Objective: To explore adherence to a plant-based diet from the perspective of goals- and motivations-based systems. Design: A cross-sectional, survey-based study was conducted regarding eating patterns, goals and motivations for current eating habits. Setting: Data were collected using an online survey platform, including the Goal Systems Assessment Battery (GSAB) and other survey tools. Participants: University students were recruited, including thirty-three students reporting successful maintenance of a plant-based diet (Adherents) and sixty-three students trying to adhere to a plant-based diet (Non-adherents). Results: Using GSAB subscale scores, discriminant function analyses significantly differentiated adherents v. non-adherents, accounting for 49·0 % of between-group variance (χ2 (13) = 42·03, P < 0·000). It correctly classified 72·7 % of adherents and 88·9 % of non-adherents. Constructs including value, self-efficacy, planning/stimulus control and positive affect were significant and included in the discriminant function. Logistic regression results suggested that participants who successfully adhered to a plant-based diet were seventeen times more likely to report 'To manage or treat a medical condition' as motivation and almost seven times more likely to report 'To align with my ethical beliefs' as motivation compared with non-adherents. However, these participants were 94 % less likely to report 'To maintain and/or improve my health' as motivation compared with non-adherents. Controlling for motivations, hierarchical logistic regression showed that only planning as part of the GSAB self-regulatory system predicted adherence to a plant-based diet. Conclusions: Values-based approaches to plant-based diets, including consideration for ethical beliefs, self-efficacy and proper planning, may be key for successful maintenance of this diet long-term.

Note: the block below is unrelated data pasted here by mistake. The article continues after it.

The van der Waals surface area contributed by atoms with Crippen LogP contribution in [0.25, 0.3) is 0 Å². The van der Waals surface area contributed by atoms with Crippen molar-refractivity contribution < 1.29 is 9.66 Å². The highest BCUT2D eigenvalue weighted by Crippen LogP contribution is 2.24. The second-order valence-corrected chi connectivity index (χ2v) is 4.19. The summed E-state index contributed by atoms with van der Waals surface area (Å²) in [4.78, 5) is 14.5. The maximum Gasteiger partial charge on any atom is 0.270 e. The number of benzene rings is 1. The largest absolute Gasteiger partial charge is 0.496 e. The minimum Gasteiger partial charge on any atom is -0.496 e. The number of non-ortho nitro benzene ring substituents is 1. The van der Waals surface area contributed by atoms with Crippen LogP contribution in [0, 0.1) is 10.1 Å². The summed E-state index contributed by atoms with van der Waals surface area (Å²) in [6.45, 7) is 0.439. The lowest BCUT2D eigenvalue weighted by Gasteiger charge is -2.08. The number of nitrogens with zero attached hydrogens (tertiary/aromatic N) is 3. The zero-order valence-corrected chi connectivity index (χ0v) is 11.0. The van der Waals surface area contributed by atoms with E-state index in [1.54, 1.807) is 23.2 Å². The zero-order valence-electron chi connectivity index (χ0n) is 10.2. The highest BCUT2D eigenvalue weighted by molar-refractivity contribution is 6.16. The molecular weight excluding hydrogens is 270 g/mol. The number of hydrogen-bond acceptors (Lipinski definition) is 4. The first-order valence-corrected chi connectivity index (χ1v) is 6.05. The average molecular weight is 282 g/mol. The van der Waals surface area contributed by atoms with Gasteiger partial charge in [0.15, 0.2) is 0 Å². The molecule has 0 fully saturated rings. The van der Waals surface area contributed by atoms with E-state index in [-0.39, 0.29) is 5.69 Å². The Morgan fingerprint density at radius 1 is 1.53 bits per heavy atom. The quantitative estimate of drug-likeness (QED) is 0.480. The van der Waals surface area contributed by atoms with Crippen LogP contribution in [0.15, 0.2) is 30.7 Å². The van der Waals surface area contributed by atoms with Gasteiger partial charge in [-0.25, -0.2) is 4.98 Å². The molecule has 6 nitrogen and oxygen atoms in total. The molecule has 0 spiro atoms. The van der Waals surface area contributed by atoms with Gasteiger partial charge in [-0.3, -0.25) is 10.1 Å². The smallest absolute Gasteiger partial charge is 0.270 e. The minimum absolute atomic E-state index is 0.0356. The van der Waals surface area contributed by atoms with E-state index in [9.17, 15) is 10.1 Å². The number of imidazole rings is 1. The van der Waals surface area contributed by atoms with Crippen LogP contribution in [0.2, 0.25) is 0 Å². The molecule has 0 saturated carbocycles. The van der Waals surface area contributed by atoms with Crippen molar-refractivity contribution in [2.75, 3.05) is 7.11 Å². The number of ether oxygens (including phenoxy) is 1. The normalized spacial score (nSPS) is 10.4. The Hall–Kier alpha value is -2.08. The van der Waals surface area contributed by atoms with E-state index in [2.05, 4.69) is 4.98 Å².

- Goals system assessment battery
- Plant-based diets
ASJC Scopus subject areas
- Medicine (miscellaneous)
- Nutrition and Dietetics
- Public Health, Environmental and Occupational Health